Which areas will climate change make uninhabitable? Climate models alone cannot tell
Scientists often rely on global climate models and high-level data to anticipate which regions of the world will face floods, droughts and other hardships in the future. We use these models to communicate the urgency of climate change and to give a general idea of ââareas that are likely to be high risk âhot spotsâ and therefore potentially uninhabitable in the future. Yet, as we learned during the Managed Retreat 2019 conference at the Earth Institute at Columbia University, this approach is not always well received by at-risk communities. Top-down modeling approaches can contribute to climate determinism that minimizes the potential for human ingenuity to find creative and locally appropriate solutions. Prioritizing likely future climate impacts may also seem deaf in communities that have experienced racist and land grabs.
In a new commentary in Science, we argue that ‘top-down’ approaches typical of climate modelers should be combined with ‘bottom-up’ approaches that involve communities, collect local data and assess solutions. This combined strategy is key to helping communities build resilience and adapt to climate change, and will be part of the discussion at the upcoming Managed Retreat conference June 22-25, which we helped organize.
The “top-down” approach has its merits. It is relatively easy to use multiple model runs to produce global or regional maps that convey important information about the distribution and severity of threats. These models also allow comparisons between different areas and can reveal large-scale trends and interconnected features of global systems. However, their broader scope overlooks the factors that drive risks at the local scale and leaves out the characteristics of local populations – such as health, socioeconomic status, historical background and culture – that can shape the exposure and vulnerability.
For example, it is possible to combine projections of sea level rise with models of rise to estimate that coastal flooding is likely to affect between 310 and 630 million people worldwide by 2100. Yet threats to infrastructure and the risk of sea level contaminating wells with salt water depend on other factors, such as local geography. Additionally, different communities vary in ease of evacuation, access to flood control measures, and exposure to coastal storms. Factors such as levels of inequity, the strength of governance and social networks, and the quality of infrastructure will also be critical in determining whether specific areas remain viable. Thus, top-down methods cannot define a single coastal flood threshold that applies to each community.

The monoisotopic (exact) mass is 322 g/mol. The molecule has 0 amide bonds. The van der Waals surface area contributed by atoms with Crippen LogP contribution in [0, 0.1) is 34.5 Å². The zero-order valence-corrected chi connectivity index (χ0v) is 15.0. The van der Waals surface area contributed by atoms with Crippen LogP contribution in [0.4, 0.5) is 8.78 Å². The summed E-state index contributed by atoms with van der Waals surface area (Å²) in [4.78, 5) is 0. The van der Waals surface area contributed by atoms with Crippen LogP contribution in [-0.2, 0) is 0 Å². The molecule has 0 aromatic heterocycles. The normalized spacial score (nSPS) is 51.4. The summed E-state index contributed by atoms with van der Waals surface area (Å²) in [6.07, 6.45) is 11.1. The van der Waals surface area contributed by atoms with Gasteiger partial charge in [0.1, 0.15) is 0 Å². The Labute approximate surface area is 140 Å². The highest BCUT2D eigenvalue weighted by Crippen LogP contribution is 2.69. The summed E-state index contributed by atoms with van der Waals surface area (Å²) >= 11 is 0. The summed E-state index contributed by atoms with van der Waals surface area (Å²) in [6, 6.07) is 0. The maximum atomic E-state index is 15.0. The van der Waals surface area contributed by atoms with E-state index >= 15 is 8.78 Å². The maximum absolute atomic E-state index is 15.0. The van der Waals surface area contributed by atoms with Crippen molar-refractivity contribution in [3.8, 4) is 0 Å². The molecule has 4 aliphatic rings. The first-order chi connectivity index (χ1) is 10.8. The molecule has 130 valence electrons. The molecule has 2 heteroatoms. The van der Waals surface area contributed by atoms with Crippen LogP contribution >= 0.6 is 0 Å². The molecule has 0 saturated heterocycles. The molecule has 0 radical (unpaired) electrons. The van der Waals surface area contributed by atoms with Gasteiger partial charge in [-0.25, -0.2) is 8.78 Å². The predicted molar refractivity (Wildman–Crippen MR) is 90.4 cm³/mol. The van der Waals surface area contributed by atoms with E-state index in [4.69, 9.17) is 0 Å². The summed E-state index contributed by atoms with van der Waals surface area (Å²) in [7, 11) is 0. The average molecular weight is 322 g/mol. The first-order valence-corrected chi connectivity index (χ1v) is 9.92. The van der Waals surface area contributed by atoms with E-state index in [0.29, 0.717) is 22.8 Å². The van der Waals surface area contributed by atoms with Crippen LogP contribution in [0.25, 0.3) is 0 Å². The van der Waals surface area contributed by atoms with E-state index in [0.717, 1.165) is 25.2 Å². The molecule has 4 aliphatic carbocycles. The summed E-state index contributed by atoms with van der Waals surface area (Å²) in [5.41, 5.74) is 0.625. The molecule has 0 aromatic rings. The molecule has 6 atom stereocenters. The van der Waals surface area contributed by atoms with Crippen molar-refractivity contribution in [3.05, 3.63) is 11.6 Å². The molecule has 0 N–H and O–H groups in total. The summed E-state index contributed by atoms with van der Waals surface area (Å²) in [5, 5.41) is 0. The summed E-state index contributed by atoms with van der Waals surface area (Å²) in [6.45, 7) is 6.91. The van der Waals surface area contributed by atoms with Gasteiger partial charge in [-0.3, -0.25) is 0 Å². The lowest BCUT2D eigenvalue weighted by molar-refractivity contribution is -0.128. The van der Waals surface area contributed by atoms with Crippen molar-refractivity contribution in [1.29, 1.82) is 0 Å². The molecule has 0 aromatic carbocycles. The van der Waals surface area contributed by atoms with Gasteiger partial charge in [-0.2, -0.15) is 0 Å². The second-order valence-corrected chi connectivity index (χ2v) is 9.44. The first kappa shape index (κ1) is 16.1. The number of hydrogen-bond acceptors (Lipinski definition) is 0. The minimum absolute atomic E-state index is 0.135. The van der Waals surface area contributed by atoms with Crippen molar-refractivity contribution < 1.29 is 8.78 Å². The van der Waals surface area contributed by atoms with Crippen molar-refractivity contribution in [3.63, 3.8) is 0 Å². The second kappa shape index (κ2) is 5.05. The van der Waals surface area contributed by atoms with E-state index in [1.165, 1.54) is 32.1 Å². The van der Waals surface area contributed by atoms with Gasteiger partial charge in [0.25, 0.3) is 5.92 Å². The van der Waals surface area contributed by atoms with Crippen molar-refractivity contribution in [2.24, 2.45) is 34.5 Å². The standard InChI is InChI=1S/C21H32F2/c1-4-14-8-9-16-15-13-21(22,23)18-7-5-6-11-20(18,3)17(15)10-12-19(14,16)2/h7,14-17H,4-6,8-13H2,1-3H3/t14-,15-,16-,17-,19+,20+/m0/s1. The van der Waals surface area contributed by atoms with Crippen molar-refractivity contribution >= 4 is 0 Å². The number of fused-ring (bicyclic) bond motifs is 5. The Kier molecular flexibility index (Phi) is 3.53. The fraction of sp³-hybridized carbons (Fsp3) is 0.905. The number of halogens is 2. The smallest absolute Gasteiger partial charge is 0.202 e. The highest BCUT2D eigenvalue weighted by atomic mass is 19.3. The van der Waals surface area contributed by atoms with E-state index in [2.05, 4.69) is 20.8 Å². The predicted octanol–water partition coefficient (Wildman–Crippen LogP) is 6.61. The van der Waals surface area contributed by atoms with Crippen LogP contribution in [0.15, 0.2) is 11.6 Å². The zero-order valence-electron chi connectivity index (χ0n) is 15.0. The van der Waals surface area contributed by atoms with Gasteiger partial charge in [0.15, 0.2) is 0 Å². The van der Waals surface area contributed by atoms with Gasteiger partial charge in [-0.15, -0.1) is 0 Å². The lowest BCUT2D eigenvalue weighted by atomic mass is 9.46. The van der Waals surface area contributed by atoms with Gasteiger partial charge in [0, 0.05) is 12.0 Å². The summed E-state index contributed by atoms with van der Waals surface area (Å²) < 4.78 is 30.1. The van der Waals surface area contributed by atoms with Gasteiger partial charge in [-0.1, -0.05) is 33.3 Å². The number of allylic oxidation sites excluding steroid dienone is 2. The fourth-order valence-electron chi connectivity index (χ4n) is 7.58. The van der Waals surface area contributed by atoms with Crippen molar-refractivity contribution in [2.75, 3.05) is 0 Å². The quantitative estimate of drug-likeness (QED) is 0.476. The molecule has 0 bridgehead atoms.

By definition, bottom-up assessments provide more detailed data. These methods can engage a variety of stakeholders to generate qualitative data and explore high impact scenarios and local solutions that would be missed by top-down approaches. These approaches can account for how people respond behaviorally to changing environmental conditions – loss of assets and livelihoods, changes in insurance premiums, threats to life and the changing structure of social media. . In fact, such societal tipping points could be better predictors of community withdrawal than the results of top-down geophysical modeling. Engaging the community also empowers them to take action, rather than projecting a sense of inevitability and hopelessness that can make individuals reluctant to work together or with local authorities to reduce risk and build resilience.
However, to date, most localities have not been subject to such an integrated livability assessment. In addition, the specificity of bottom-up methods makes it difficult to compare geographic areas and groups, and to apply lessons and solutions from one area to another.
The solution is to meet in the middle – creating a holistic, people-centered approach that integrates models, data aggregation and ethnographic work. We should use top-down habitability assessments to identify groups and regions that should be prioritized for bottom-up work. For reasons of climate justice, many semi-arid regions, much of the tropics, and some low-lying deltas and islands should be high priorities for this combined approach, as many of the most vulnerable populations are those most at risk. fewer resources to deal with climate change, and which have contributed the least to greenhouse gas emissions.
We need to develop policies that identify the most feasible local adaptation options in various geographies and groups, rather than deterministic and universal options. Such a mid-level strategy also avoids hyper-local solutions that cannot be applied in other communities, the development of which can be costly and time-consuming.
Some organizations, such as the Consortium for Climate Risk in the Urban Northeast, part of NOAA’s Integrated Regional Science and Assessment Program, are already working to bridge the gap between top-down research and community-based initiatives. The organization works by framing research around the needs expressed by communities through long-term deliberative engagement and cogeneration of knowledge. The Intergovernmental Panel on Climate Change (IPCC), national efforts, and institutions such as the newly developed Columbia Climate School can also provide the innovative and transdisciplinary approaches needed to further develop this promising middle space between top-down approaches. and ascending. .
Only by joining these approaches can we avoid climate determinism and hopelessness, and instead implement proactive policies on adaptation and migration that will reduce the damage caused by climate change and save people. lives.
From June 22 to 25, the Managed Retreat conference hosted by Columbia Climate School and the Earth Institute will bring together academics and community members to discuss relocating communities away from increasing climate risks. Buy your tickets here.